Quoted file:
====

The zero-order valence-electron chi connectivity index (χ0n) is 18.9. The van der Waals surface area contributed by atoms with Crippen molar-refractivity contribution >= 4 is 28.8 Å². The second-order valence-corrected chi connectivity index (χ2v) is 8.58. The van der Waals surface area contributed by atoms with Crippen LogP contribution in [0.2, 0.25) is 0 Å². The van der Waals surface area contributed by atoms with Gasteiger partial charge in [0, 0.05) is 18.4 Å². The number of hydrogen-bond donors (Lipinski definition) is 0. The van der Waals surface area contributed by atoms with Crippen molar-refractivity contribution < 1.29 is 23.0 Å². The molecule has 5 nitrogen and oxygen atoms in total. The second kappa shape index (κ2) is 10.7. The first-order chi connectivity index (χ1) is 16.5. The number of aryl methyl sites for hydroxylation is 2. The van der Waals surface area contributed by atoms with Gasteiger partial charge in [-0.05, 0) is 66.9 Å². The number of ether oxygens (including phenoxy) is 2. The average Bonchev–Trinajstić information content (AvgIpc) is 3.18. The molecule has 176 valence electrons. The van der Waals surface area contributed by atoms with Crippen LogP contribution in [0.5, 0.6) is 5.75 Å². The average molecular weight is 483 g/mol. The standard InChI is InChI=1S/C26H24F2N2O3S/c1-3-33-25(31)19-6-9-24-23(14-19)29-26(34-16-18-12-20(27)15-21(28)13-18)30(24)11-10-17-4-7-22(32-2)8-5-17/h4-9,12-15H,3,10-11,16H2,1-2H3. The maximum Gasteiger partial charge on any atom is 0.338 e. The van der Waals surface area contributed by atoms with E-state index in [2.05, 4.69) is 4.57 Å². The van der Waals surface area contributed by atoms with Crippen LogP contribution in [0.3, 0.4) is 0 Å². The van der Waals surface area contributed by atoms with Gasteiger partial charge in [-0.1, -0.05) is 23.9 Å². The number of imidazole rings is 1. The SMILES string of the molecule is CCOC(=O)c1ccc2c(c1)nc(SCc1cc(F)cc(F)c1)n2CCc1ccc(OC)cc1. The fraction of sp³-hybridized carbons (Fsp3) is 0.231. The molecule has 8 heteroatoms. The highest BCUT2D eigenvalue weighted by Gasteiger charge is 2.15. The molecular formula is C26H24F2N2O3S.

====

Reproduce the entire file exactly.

The zero-order valence-electron chi connectivity index (χ0n) is 18.9. The van der Waals surface area contributed by atoms with Crippen molar-refractivity contribution >= 4 is 28.8 Å². The second-order valence-corrected chi connectivity index (χ2v) is 8.58. The van der Waals surface area contributed by atoms with Crippen LogP contribution in [0.2, 0.25) is 0 Å². The van der Waals surface area contributed by atoms with Gasteiger partial charge in [0, 0.05) is 18.4 Å². The number of hydrogen-bond donors (Lipinski definition) is 0. The van der Waals surface area contributed by atoms with Crippen molar-refractivity contribution < 1.29 is 23.0 Å². The molecule has 5 nitrogen and oxygen atoms in total. The second kappa shape index (κ2) is 10.7. The first-order chi connectivity index (χ1) is 16.5. The number of aryl methyl sites for hydroxylation is 2. The van der Waals surface area contributed by atoms with Gasteiger partial charge in [-0.05, 0) is 66.9 Å². The number of ether oxygens (including phenoxy) is 2. The average Bonchev–Trinajstić information content (AvgIpc) is 3.18. The molecule has 176 valence electrons. The van der Waals surface area contributed by atoms with Crippen LogP contribution in [0.5, 0.6) is 5.75 Å². The average molecular weight is 483 g/mol. The standard InChI is InChI=1S/C26H24F2N2O3S/c1-3-33-25(31)19-6-9-24-23(14-19)29-26(34-16-18-12-20(27)15-21(28)13-18)30(24)11-10-17-4-7-22(32-2)8-5-17/h4-9,12-15H,3,10-11,16H2,1-2H3. The maximum Gasteiger partial charge on any atom is 0.338 e. The van der Waals surface area contributed by atoms with E-state index in [2.05, 4.69) is 4.57 Å². The van der Waals surface area contributed by atoms with Crippen LogP contribution in [0.3, 0.4) is 0 Å². The van der Waals surface area contributed by atoms with Gasteiger partial charge in [-0.1, -0.05) is 23.9 Å². The number of imidazole rings is 1. The SMILES string of the molecule is CCOC(=O)c1ccc2c(c1)nc(SCc1cc(F)cc(F)c1)n2CCc1ccc(OC)cc1. The fraction of sp³-hybridized carbons (Fsp3) is 0.231. The molecule has 8 heteroatoms. The highest BCUT2D eigenvalue weighted by Gasteiger charge is 2.15. The molecular formula is C26H24F2N2O3S.